If we asked the children what our senses are, I bet that most of the older children would tell me that there are 5 of them; we hear, we taste, we smell, we touch, we see. But, did you know that there are a 6th and 7th sense that are vital for a child’s development? We often forget that there is the Vestibular System and Proprioception…the 6th and 7th senses. Just as our ability to smell helps us navigate new experiences or the ability to hear helps us communicate, the Vestibular System and Proprioception help us navigate the world around us.
The Vestibular System is responsible for helping us keep our balance and for staying upright and Proprioception helps us orient ourselves in space and in relation to others/objects. Young children are still developing their sense of balance and sense of place and orientation which is why they can appear to be clumsy.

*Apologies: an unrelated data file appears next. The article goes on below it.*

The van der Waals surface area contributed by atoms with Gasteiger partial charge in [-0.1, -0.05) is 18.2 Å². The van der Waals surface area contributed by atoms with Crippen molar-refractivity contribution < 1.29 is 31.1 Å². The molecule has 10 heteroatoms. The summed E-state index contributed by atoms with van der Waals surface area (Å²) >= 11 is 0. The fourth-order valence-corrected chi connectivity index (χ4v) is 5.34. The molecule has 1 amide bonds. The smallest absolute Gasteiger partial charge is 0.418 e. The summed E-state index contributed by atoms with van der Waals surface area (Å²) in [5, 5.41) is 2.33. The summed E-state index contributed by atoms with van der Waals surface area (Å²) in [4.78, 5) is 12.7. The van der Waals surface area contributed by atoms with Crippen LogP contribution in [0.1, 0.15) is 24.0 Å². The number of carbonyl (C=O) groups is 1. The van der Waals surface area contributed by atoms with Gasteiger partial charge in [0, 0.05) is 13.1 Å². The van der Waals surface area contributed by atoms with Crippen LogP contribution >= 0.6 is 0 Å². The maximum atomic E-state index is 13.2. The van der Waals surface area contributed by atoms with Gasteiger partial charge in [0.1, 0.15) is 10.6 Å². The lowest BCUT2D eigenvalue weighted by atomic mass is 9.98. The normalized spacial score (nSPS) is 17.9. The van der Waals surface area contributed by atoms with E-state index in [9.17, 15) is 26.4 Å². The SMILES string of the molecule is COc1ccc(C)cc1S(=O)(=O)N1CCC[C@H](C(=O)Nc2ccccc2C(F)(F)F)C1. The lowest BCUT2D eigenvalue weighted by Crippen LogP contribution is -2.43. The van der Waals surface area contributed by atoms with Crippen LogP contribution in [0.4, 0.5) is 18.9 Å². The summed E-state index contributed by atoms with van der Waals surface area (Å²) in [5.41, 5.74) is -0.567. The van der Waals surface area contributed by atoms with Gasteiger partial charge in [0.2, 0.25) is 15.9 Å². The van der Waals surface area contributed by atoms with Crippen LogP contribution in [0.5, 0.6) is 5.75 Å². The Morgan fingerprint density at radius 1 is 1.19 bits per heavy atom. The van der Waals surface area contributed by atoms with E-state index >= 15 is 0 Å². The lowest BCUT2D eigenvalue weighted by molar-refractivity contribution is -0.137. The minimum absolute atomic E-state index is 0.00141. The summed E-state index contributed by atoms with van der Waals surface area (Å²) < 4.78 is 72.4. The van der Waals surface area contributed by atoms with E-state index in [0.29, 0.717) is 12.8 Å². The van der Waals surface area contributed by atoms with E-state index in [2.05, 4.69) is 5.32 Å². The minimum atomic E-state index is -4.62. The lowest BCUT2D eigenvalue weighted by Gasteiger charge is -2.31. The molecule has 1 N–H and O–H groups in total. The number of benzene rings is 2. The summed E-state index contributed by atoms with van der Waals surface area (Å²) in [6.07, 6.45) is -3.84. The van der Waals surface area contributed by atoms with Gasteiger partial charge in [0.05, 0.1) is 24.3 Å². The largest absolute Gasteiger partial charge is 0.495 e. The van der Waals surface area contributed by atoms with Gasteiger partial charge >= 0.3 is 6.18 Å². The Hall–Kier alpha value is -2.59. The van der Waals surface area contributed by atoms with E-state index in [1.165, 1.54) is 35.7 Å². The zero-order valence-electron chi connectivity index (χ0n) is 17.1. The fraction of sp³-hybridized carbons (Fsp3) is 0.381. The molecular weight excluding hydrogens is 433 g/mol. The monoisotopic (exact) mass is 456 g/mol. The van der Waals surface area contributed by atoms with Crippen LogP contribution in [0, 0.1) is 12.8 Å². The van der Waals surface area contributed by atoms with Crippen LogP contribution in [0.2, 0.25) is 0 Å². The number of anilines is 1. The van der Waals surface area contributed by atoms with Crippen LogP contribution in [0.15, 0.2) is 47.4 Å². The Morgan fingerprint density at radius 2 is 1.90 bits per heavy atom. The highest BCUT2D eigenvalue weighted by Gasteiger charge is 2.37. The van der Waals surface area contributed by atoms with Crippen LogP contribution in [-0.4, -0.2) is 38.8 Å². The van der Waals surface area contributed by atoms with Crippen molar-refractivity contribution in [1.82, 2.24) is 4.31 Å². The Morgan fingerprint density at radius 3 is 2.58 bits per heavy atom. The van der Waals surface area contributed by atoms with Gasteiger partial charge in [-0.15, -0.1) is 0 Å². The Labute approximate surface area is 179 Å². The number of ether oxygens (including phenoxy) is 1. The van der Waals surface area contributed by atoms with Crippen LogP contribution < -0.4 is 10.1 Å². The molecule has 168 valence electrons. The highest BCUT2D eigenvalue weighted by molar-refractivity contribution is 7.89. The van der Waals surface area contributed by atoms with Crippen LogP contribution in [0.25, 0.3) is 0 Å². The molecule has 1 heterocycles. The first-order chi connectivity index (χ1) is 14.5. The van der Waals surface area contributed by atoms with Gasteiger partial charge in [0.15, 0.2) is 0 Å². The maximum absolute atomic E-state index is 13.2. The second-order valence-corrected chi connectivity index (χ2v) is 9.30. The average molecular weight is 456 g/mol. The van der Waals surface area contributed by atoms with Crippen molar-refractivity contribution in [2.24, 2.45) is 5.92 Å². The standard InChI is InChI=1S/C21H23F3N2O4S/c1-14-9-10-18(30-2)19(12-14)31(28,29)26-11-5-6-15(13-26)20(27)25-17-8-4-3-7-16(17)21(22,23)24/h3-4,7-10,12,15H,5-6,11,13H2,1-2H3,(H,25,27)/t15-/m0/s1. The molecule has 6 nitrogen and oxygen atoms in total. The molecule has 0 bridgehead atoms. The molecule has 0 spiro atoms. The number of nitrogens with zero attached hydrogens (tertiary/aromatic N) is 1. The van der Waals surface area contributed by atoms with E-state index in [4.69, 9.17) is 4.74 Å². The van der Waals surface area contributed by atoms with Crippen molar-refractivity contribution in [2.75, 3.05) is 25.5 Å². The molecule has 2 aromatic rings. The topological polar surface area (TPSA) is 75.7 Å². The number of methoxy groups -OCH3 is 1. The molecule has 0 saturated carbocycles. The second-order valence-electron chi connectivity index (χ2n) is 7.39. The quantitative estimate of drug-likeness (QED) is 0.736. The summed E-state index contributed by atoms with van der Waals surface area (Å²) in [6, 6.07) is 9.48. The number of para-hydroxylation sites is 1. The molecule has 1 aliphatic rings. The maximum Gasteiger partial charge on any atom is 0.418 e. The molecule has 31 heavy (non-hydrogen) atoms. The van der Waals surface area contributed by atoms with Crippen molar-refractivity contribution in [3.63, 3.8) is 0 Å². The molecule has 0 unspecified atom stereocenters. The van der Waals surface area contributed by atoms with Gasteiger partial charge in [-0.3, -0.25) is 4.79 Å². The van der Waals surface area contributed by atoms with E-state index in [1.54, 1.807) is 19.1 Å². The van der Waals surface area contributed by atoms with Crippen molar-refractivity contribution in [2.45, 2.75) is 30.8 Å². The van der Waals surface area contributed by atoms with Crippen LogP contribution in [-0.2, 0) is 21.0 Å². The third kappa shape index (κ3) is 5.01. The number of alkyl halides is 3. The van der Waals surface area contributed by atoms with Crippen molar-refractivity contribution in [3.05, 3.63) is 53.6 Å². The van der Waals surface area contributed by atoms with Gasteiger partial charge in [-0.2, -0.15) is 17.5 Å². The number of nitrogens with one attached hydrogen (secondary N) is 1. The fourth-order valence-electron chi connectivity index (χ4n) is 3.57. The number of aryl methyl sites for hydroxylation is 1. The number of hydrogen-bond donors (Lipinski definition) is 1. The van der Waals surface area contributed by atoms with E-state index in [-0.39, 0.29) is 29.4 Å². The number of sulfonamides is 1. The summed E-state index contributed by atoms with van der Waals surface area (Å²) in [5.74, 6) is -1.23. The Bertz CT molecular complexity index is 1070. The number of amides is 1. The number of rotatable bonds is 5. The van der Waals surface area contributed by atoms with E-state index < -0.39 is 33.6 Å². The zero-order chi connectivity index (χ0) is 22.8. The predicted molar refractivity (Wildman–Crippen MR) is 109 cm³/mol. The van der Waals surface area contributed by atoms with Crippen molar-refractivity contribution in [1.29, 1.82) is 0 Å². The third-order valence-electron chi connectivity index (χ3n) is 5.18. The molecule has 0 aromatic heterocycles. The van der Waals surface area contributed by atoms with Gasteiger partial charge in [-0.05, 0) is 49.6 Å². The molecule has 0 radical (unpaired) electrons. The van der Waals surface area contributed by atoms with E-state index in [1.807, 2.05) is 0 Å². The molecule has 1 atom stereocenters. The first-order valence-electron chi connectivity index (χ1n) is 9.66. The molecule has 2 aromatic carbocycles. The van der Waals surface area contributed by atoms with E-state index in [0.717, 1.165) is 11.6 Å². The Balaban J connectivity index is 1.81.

Young children can often be climbing up and down, spinning in circles, and experimenting with the ways they can move their bodies. These movements are telling the child’s vestibular system what “in balance” looks like for them and helping them navigate in space and in relation to people and objects.
Young children need a lot of opportunities to explore these big body movements to build their balance and sense of space. In turn, children need to find their balance and ability to navigate in space before they are able to develop fine motor skills that will help them perform later academic tasks.
At school, we help the children develop these 6th and 7th senses by providing multiple opportunities to climb up and down ladders and steps, to rock in our wooden boats, to swing on the circle swing, to build with blocks and other larger objects, and so much more.
By helping the children develop their gross motor skills, the Vestibular System, and Proprioception, we are helping set them up for the later demands of elementary school.
For more information on how movement builds the brain, you can read A Moving Child is a Learning Child: How the Body Teaches the Brain to Think by Gill Connell.